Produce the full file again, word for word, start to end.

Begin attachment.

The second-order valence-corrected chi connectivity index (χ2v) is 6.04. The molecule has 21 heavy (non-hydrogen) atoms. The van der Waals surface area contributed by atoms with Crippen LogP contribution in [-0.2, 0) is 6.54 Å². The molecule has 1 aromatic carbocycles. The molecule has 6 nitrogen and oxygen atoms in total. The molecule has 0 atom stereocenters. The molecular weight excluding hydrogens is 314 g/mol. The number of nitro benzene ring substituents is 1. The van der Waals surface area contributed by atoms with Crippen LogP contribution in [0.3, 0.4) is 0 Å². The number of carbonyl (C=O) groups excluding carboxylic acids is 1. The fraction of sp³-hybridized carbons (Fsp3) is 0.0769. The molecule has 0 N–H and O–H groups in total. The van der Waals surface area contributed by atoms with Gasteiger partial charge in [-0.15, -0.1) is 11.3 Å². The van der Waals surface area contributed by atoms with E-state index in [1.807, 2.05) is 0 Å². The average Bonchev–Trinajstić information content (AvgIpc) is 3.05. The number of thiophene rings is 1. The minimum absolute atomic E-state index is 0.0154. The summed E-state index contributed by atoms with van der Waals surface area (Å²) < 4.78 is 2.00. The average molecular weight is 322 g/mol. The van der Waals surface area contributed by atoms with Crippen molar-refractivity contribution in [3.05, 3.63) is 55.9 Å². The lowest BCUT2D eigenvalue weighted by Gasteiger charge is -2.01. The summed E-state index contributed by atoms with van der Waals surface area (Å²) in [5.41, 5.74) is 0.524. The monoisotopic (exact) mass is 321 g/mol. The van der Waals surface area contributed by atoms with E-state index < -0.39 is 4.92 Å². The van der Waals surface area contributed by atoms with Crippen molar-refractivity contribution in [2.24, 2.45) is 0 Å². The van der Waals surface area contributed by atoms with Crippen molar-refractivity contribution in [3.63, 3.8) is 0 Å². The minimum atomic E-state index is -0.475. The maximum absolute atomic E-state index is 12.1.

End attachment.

The second-order valence-corrected chi connectivity index (χ2v) is 6.04. The molecule has 21 heavy (non-hydrogen) atoms. The van der Waals surface area contributed by atoms with Crippen LogP contribution in [-0.2, 0) is 6.54 Å². The molecule has 1 aromatic carbocycles. The molecule has 6 nitrogen and oxygen atoms in total. The molecule has 0 atom stereocenters. The molecular weight excluding hydrogens is 314 g/mol. The number of nitro benzene ring substituents is 1. The van der Waals surface area contributed by atoms with Crippen LogP contribution in [0.3, 0.4) is 0 Å². The number of carbonyl (C=O) groups excluding carboxylic acids is 1. The fraction of sp³-hybridized carbons (Fsp3) is 0.0769. The molecule has 0 N–H and O–H groups in total. The van der Waals surface area contributed by atoms with Gasteiger partial charge in [-0.15, -0.1) is 11.3 Å². The van der Waals surface area contributed by atoms with E-state index in [1.807, 2.05) is 0 Å². The average Bonchev–Trinajstić information content (AvgIpc) is 3.05. The number of thiophene rings is 1. The minimum absolute atomic E-state index is 0.0154. The summed E-state index contributed by atoms with van der Waals surface area (Å²) < 4.78 is 2.00. The average molecular weight is 322 g/mol. The van der Waals surface area contributed by atoms with Crippen molar-refractivity contribution in [3.05, 3.63) is 55.9 Å². The lowest BCUT2D eigenvalue weighted by Gasteiger charge is -2.01. The summed E-state index contributed by atoms with van der Waals surface area (Å²) in [5.41, 5.74) is 0.524. The monoisotopic (exact) mass is 321 g/mol. The van der Waals surface area contributed by atoms with E-state index < -0.39 is 4.92 Å². The van der Waals surface area contributed by atoms with Crippen molar-refractivity contribution in [2.24, 2.45) is 0 Å². The van der Waals surface area contributed by atoms with Crippen molar-refractivity contribution in [3.63, 3.8) is 0 Å². The minimum atomic E-state index is -0.475. The maximum absolute atomic E-state index is 12.1.